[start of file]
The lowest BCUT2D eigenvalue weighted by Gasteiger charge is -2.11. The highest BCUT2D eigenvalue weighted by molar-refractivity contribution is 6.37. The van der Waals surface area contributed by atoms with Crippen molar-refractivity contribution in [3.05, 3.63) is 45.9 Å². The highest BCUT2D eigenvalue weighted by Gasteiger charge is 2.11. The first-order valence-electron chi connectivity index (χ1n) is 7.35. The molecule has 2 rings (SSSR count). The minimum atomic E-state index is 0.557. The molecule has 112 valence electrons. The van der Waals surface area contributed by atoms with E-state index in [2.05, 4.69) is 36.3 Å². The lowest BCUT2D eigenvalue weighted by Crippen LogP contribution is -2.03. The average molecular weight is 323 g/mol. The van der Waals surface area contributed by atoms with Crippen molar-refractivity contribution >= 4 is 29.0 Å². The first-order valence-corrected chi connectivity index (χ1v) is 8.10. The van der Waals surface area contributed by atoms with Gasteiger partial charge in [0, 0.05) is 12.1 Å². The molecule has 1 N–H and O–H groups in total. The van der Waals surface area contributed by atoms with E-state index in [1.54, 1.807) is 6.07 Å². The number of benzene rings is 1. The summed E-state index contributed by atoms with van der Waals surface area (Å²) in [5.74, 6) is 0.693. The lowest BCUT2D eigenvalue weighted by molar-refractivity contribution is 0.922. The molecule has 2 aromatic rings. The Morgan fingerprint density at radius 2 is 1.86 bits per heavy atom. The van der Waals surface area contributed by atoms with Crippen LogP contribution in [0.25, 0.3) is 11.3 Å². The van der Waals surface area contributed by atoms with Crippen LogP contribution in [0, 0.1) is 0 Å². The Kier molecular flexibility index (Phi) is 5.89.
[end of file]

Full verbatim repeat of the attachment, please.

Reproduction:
The lowest BCUT2D eigenvalue weighted by Gasteiger charge is -2.11. The highest BCUT2D eigenvalue weighted by molar-refractivity contribution is 6.37. The van der Waals surface area contributed by atoms with Crippen molar-refractivity contribution in [3.05, 3.63) is 45.9 Å². The highest BCUT2D eigenvalue weighted by Gasteiger charge is 2.11. The first-order valence-electron chi connectivity index (χ1n) is 7.35. The molecule has 2 rings (SSSR count). The minimum atomic E-state index is 0.557. The molecule has 112 valence electrons. The van der Waals surface area contributed by atoms with E-state index in [2.05, 4.69) is 36.3 Å². The lowest BCUT2D eigenvalue weighted by Crippen LogP contribution is -2.03. The average molecular weight is 323 g/mol. The van der Waals surface area contributed by atoms with Crippen molar-refractivity contribution >= 4 is 29.0 Å². The first-order valence-corrected chi connectivity index (χ1v) is 8.10. The van der Waals surface area contributed by atoms with Gasteiger partial charge in [0, 0.05) is 12.1 Å². The molecule has 1 N–H and O–H groups in total. The van der Waals surface area contributed by atoms with E-state index in [1.54, 1.807) is 6.07 Å². The number of benzene rings is 1. The summed E-state index contributed by atoms with van der Waals surface area (Å²) in [5.74, 6) is 0.693. The lowest BCUT2D eigenvalue weighted by molar-refractivity contribution is 0.922. The molecule has 2 aromatic rings. The Morgan fingerprint density at radius 2 is 1.86 bits per heavy atom. The van der Waals surface area contributed by atoms with Crippen LogP contribution in [0.25, 0.3) is 11.3 Å². The van der Waals surface area contributed by atoms with Crippen LogP contribution in [0, 0.1) is 0 Å². The Kier molecular flexibility index (Phi) is 5.89.